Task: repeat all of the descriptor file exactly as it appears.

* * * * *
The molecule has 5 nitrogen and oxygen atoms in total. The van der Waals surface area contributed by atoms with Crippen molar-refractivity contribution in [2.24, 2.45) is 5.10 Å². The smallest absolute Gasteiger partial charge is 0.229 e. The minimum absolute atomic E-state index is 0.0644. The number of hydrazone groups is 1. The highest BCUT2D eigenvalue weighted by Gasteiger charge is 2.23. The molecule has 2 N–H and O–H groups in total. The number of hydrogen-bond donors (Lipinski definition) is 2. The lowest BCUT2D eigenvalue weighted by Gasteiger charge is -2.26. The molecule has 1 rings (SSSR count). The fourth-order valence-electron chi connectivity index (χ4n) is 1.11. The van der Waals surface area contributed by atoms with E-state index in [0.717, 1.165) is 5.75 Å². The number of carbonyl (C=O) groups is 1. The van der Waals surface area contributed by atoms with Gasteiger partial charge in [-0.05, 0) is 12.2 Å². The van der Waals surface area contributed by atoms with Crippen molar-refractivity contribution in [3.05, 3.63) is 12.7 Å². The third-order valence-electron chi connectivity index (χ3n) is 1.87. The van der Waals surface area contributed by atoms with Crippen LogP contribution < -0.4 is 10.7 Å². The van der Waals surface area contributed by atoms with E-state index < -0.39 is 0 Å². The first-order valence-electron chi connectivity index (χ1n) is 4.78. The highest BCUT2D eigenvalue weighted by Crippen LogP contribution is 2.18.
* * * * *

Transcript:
The molecule has 5 nitrogen and oxygen atoms in total. The van der Waals surface area contributed by atoms with Crippen molar-refractivity contribution in [2.24, 2.45) is 5.10 Å². The smallest absolute Gasteiger partial charge is 0.229 e. The minimum absolute atomic E-state index is 0.0644. The number of hydrazone groups is 1. The highest BCUT2D eigenvalue weighted by Gasteiger charge is 2.23. The molecule has 2 N–H and O–H groups in total. The number of hydrogen-bond donors (Lipinski definition) is 2. The lowest BCUT2D eigenvalue weighted by Gasteiger charge is -2.26. The molecule has 1 rings (SSSR count). The fourth-order valence-electron chi connectivity index (χ4n) is 1.11. The van der Waals surface area contributed by atoms with E-state index in [0.717, 1.165) is 5.75 Å². The number of carbonyl (C=O) groups is 1. The van der Waals surface area contributed by atoms with Gasteiger partial charge in [-0.05, 0) is 12.2 Å². The van der Waals surface area contributed by atoms with Crippen molar-refractivity contribution in [3.05, 3.63) is 12.7 Å². The third-order valence-electron chi connectivity index (χ3n) is 1.87. The van der Waals surface area contributed by atoms with Crippen LogP contribution < -0.4 is 10.7 Å². The van der Waals surface area contributed by atoms with E-state index < -0.39 is 0 Å². The first-order valence-electron chi connectivity index (χ1n) is 4.78. The highest BCUT2D eigenvalue weighted by Crippen LogP contribution is 2.18.